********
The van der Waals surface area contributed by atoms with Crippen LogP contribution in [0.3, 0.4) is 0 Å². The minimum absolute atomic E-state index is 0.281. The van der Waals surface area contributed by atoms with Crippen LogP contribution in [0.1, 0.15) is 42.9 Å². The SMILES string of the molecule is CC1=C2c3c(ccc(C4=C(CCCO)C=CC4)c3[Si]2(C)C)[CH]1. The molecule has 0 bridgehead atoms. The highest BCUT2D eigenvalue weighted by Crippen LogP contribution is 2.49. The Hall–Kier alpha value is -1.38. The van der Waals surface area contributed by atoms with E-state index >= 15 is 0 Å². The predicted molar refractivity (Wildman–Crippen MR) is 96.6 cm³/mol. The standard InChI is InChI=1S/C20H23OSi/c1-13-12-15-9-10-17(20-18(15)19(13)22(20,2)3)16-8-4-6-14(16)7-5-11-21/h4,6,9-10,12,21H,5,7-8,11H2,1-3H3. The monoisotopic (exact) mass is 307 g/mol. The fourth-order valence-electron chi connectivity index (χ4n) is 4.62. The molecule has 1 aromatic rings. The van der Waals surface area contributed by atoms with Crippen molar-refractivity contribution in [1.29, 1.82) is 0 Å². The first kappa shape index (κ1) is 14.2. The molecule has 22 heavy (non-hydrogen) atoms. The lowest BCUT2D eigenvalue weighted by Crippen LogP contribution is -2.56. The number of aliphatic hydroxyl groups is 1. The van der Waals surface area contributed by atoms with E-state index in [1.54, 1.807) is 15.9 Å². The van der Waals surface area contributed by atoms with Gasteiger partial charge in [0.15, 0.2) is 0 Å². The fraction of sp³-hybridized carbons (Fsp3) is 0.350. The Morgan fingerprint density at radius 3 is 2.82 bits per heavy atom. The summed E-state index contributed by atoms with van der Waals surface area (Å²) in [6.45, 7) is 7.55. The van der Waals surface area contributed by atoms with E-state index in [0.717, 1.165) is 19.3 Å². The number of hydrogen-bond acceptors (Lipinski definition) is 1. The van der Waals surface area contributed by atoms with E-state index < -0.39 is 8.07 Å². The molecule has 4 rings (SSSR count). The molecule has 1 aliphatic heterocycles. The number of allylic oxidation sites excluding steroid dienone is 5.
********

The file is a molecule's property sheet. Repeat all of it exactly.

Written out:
The van der Waals surface area contributed by atoms with Crippen LogP contribution in [0.3, 0.4) is 0 Å². The minimum absolute atomic E-state index is 0.281. The van der Waals surface area contributed by atoms with Crippen LogP contribution in [0.1, 0.15) is 42.9 Å². The SMILES string of the molecule is CC1=C2c3c(ccc(C4=C(CCCO)C=CC4)c3[Si]2(C)C)[CH]1. The molecule has 0 bridgehead atoms. The highest BCUT2D eigenvalue weighted by Crippen LogP contribution is 2.49. The Hall–Kier alpha value is -1.38. The van der Waals surface area contributed by atoms with E-state index >= 15 is 0 Å². The predicted molar refractivity (Wildman–Crippen MR) is 96.6 cm³/mol. The standard InChI is InChI=1S/C20H23OSi/c1-13-12-15-9-10-17(20-18(15)19(13)22(20,2)3)16-8-4-6-14(16)7-5-11-21/h4,6,9-10,12,21H,5,7-8,11H2,1-3H3. The monoisotopic (exact) mass is 307 g/mol. The fourth-order valence-electron chi connectivity index (χ4n) is 4.62. The molecule has 1 aromatic rings. The van der Waals surface area contributed by atoms with Crippen molar-refractivity contribution in [1.29, 1.82) is 0 Å². The first kappa shape index (κ1) is 14.2. The molecule has 22 heavy (non-hydrogen) atoms. The lowest BCUT2D eigenvalue weighted by Crippen LogP contribution is -2.56. The number of aliphatic hydroxyl groups is 1. The van der Waals surface area contributed by atoms with E-state index in [1.54, 1.807) is 15.9 Å². The van der Waals surface area contributed by atoms with Gasteiger partial charge in [0.15, 0.2) is 0 Å². The fraction of sp³-hybridized carbons (Fsp3) is 0.350. The Morgan fingerprint density at radius 3 is 2.82 bits per heavy atom. The summed E-state index contributed by atoms with van der Waals surface area (Å²) in [6.45, 7) is 7.55. The van der Waals surface area contributed by atoms with E-state index in [0.717, 1.165) is 19.3 Å². The number of hydrogen-bond acceptors (Lipinski definition) is 1. The van der Waals surface area contributed by atoms with E-state index < -0.39 is 8.07 Å². The molecule has 4 rings (SSSR count). The molecule has 1 aliphatic heterocycles. The number of allylic oxidation sites excluding steroid dienone is 5.